[HT: zuzu]


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I get an error message when I click the links.

The top photo isn't cheesecake.

The pained expression on Suzanne Swift's face symbolizes that she's in pain. The rocks symbolize that she's stuck between a rock and a hard place. The water symbolizes that she was overseas.

If they had wanted a cheesecake photo, that have used a different facial expression, different clothes, different hair, different makeup, etc.

Regarding her left hand being on her leg, it has to go somewhere. If she put both her hands on the rocks, she'd probably be less comfortable. Likewise if she held her left hand in the air.

I guess she could have put her left hand on her side, but maybe she had better balance with her left hand on her leg.

I think I've fixed the links.

These images are weirdly sexualized, given the subject matter of the the accompanying essay. That doesn't make them bad or inappropriate, just totally incongruous.

I mean, this is a portrait of a combat veteran in the U.S. military who appears to be lounging on a rocky beach for no discernible reason in a posture reminiscent of a swimsuit model. You'd never see a male vet posed like this for a serious article on PTSD and sexual assault. Or if you did, it would seem even more bizarre than this picture.

Careful here. Ann Althouse made a hyper-sensitive analysis of a photo of a woman. All that was revealed is how neurotic AA is.

You're giving Grannan credit for talent not apparent. The problem with these photos is that they are awkward and a trace unkind, the assignment being "show depression." They are unremarkable unless you let the ol' "it's the Times" gravitas tweak your view.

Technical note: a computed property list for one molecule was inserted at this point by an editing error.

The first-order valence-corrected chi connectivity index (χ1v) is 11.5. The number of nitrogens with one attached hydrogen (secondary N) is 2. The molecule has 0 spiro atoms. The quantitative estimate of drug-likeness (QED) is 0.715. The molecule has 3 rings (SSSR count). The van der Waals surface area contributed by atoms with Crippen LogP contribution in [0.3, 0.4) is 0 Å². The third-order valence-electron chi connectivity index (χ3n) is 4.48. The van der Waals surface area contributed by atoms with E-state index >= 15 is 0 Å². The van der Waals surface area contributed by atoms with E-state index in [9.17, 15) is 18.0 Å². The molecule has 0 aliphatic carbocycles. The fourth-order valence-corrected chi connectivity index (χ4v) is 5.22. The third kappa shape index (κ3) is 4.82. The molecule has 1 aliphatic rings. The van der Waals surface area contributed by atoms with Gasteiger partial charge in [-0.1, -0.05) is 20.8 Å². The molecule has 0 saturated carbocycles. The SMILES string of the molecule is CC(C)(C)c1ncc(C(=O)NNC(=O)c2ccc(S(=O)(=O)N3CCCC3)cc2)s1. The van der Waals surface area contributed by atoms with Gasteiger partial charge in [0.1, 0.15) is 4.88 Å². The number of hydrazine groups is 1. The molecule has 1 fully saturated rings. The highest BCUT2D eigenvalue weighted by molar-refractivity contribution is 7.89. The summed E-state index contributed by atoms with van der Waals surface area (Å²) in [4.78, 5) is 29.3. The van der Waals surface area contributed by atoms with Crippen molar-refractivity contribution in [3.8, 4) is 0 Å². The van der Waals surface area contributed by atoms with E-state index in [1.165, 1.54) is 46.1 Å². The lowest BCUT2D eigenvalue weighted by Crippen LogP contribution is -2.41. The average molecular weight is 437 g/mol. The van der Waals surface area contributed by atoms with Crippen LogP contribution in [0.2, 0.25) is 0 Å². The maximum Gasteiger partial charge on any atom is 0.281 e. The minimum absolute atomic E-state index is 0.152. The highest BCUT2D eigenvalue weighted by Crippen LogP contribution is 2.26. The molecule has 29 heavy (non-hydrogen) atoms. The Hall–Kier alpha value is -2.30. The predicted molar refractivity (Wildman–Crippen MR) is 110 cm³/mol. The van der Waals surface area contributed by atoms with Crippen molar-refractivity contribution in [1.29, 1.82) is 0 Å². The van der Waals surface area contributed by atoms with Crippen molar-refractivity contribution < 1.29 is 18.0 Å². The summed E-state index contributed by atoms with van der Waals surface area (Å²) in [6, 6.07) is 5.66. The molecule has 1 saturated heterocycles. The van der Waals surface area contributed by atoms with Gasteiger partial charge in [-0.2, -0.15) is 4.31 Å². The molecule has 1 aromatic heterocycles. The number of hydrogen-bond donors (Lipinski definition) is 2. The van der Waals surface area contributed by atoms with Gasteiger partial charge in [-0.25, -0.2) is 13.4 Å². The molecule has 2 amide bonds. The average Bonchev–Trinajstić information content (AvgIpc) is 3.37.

Dswift, Ann Althouse made a mean dig at Jessica Valenti based on her picture. Ann was insulting the actual Jessica for her outfit/physique/posture--not interpreting the photograph.

I'm certainly not saying anything derogatory about the veterans in the pictures. Or anything derogatory about the photographer. Katy Grannan is internationally famous for doing intricately posed portraiture of non-models that's self-consciously influenced by fashion photography and various genres of erotica. Her latest book is called Model American.

Perhaps the photos are meant to convey this part of the story:

"''So you have young women joining the military who have the profile of being victimized, who don't have boundaries sometimes,'' Lee went on to say. ''And then you have a male population that fits a perpetrator profile. They are mostly under 25, often developmentally adolescent, and you put them together. What do you think will happen? The men do the damage, and the women get damaged.''"

The photo's definitely aren't telling us that these are strong warrior women. I'm left feeling they aren't accorded the same dignified portrature that a man damaged by war would get.

I noticed the strange sexualization in the photos too. The one of Swift reclining on the beach is particularly odd: yes, she's in a rocky place, as Jaffa reads it, but she's also portrayed seductively. It's jarring---but maybe that's not such a bad thing, in the end.